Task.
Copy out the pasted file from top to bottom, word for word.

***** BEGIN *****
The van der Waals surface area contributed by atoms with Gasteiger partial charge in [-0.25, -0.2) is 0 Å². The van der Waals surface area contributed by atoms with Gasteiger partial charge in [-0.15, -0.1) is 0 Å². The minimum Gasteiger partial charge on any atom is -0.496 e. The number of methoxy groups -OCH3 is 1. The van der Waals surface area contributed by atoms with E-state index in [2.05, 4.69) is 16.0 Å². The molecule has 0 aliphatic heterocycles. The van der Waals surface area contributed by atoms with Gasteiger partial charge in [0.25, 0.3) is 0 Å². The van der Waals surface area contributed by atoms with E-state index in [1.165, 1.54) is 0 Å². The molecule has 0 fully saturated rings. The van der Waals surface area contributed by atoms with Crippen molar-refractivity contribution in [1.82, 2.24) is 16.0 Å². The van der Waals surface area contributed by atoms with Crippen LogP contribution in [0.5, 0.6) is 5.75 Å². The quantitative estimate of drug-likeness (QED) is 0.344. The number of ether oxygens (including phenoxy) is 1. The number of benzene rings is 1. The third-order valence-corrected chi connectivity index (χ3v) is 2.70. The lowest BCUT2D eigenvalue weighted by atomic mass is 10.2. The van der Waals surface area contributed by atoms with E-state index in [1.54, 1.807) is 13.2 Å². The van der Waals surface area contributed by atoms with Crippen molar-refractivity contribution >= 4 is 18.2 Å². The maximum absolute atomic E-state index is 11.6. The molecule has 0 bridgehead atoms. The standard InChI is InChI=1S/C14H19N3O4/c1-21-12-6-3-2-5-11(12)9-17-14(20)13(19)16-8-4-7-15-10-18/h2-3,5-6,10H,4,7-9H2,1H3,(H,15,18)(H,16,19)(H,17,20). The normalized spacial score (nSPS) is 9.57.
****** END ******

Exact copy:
The van der Waals surface area contributed by atoms with Gasteiger partial charge in [-0.25, -0.2) is 0 Å². The van der Waals surface area contributed by atoms with Gasteiger partial charge in [-0.15, -0.1) is 0 Å². The minimum Gasteiger partial charge on any atom is -0.496 e. The number of methoxy groups -OCH3 is 1. The van der Waals surface area contributed by atoms with E-state index in [2.05, 4.69) is 16.0 Å². The molecule has 0 aliphatic heterocycles. The van der Waals surface area contributed by atoms with Gasteiger partial charge in [0.25, 0.3) is 0 Å². The van der Waals surface area contributed by atoms with E-state index in [1.165, 1.54) is 0 Å². The molecule has 0 fully saturated rings. The van der Waals surface area contributed by atoms with Crippen molar-refractivity contribution in [1.82, 2.24) is 16.0 Å². The van der Waals surface area contributed by atoms with Crippen LogP contribution in [0.5, 0.6) is 5.75 Å². The quantitative estimate of drug-likeness (QED) is 0.344. The number of ether oxygens (including phenoxy) is 1. The number of benzene rings is 1. The third-order valence-corrected chi connectivity index (χ3v) is 2.70. The lowest BCUT2D eigenvalue weighted by atomic mass is 10.2. The van der Waals surface area contributed by atoms with E-state index in [1.54, 1.807) is 13.2 Å². The van der Waals surface area contributed by atoms with Crippen molar-refractivity contribution >= 4 is 18.2 Å². The maximum absolute atomic E-state index is 11.6. The molecule has 0 bridgehead atoms. The standard InChI is InChI=1S/C14H19N3O4/c1-21-12-6-3-2-5-11(12)9-17-14(20)13(19)16-8-4-7-15-10-18/h2-3,5-6,10H,4,7-9H2,1H3,(H,15,18)(H,16,19)(H,17,20). The normalized spacial score (nSPS) is 9.57.